12 October 2022

Despite decades of activism from bereaved people and their supporters, too often the deaths of racialised people in prison have been dismissed, and the role of racism has been overlooked and ignored.

INQUEST’s new report, Deaths of racialised people in prison 2015 – 2022: Challenging racism and discrimination makes a powerful intervention as it uncovers new data and tells the stories of 22 racialised people and how they died preventable and premature deaths in prison.

The report specifically looks at the deaths of Black and mixed-race people; Asian and mixed-race people; Middle Eastern and mixed-race people; people of Eastern European nationality; White Irish people and White Gypsy or Irish Traveller people.

Through a literature review, an analysis of never before published data on ethnicity and deaths in prison, and an examination of the relevant inquests and investigations, the report evidences the role of institutional racism in the prison estate.

Key issues include the inappropriate use of segregation, racial stereotyping, the hostile environment, the neglect of physical and mental health, the failure to respond to warning signs, and the bullying and victimisation of racialised people.  

INQUEST’s research exposes deeply concerning patterns affecting people from racialised groups, which contribute to premature and preventable deaths in prison. Despite the thematic issues these cases raise, post-death investigations and inquests are consistently silent on issues of racism and discrimination.

Deborah Coles, Executive Director of INQUEST said: “We see time and time again repeated patterns of failure which contribute to the deaths of Black and racialised people in prison. Yet for too long the systemic issues contributing to these deaths have been ignored.

The failure of post-death investigations to examine the potential role of racism or discrimination in deaths renders racialised issues invisible. As a result, the opportunity to acknowledge and address racial injustices and inequalities is lost.

The decision to imprison the people featured in this report ended up being a death sentence. Imprisonment is ineffective in reducing crime and instead perpetuates harm and violence, with racialised and marginalised groups worst affected.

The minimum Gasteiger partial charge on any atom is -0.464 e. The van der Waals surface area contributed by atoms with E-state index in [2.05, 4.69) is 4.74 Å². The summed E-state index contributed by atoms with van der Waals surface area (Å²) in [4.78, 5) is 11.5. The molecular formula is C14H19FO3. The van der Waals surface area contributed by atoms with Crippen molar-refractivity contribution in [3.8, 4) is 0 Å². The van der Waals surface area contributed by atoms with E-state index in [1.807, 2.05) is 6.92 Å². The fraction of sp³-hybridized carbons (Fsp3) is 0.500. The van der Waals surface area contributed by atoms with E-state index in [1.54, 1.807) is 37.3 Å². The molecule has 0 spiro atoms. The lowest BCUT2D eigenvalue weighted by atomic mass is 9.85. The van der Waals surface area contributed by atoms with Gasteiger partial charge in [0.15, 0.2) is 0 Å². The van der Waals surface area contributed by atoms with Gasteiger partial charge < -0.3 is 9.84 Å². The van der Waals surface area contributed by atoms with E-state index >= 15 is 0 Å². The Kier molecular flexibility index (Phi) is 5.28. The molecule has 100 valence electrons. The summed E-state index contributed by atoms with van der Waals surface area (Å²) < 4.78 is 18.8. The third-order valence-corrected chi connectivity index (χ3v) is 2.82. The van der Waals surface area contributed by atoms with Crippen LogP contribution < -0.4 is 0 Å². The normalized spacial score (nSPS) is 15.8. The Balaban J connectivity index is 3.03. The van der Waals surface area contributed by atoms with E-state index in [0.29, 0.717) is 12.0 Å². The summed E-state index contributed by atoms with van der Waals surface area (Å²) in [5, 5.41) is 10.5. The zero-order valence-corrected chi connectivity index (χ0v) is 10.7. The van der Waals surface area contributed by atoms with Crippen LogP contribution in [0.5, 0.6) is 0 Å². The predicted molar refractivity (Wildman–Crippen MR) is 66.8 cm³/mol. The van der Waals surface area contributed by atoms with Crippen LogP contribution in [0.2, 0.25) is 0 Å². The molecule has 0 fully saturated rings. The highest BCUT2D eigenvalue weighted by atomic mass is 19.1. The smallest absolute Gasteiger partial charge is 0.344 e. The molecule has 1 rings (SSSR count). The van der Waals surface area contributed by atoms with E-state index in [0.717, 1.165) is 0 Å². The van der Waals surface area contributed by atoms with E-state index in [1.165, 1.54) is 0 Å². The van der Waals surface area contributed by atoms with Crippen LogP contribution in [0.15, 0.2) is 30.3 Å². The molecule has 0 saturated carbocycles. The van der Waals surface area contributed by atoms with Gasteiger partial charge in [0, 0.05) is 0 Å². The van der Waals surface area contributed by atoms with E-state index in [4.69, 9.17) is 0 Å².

In order to end deaths of racialised people in prison, in the short term we need more focused investigation, oversight and action on these deaths. In the long term we must halt prison building and redirect resources from the criminal justice system to welfare, health, housing, education and social care.”

Featured in the report are the experiences of Mohammed Irfaan Afzal, who was a 22-year-old man of Pakistani background. He was being held on remand at HMP Leeds when he died on 4 August 2019 from a chest infection, after losing so much weight he became emaciated. Prison staff described his presentation as ‘bewildered’ and ‘child like’.

Mohammed was physically healthy upon arrival in the prison but over 48 days lost almost one third of his body weight, leaving him vulnerable to infection. Investigations into his death identified failures to assess his health, not only in the days before when he appeared unwell, but also for mental ill health and learning disabilities.

Ayesha Afzal, Mohammed’s sister, said: “My brother suffered for the last few months of his life scared, starving, sick, and alone. That will haunt me every day until I die. No one has been held accountable for his death, and there has been no justice.”

This neglect of both the physical and mental health of racialised people is a key theme arising across the cases highlighted. Also see the cases of Anabella Landsberg, Tyrone Givans, Osman Ali Hassan, Natasha Chin, Tommy Nicol, which are detailed in the report.

On 20 October 2022, INQUEST will hold an online seminar to further discuss the report alongside the researchers and families involved. All welcome.


For information and interview requests please contact Lucy on [email protected]


REPORT LAUNCH EVENT: Free webinar, Thursday 20 October, 12.30 – 1.30pm.

Journalists should refer to the Samaritans Media Guidelines for reporting suicide and self-harm and guidance for reporting on inquests.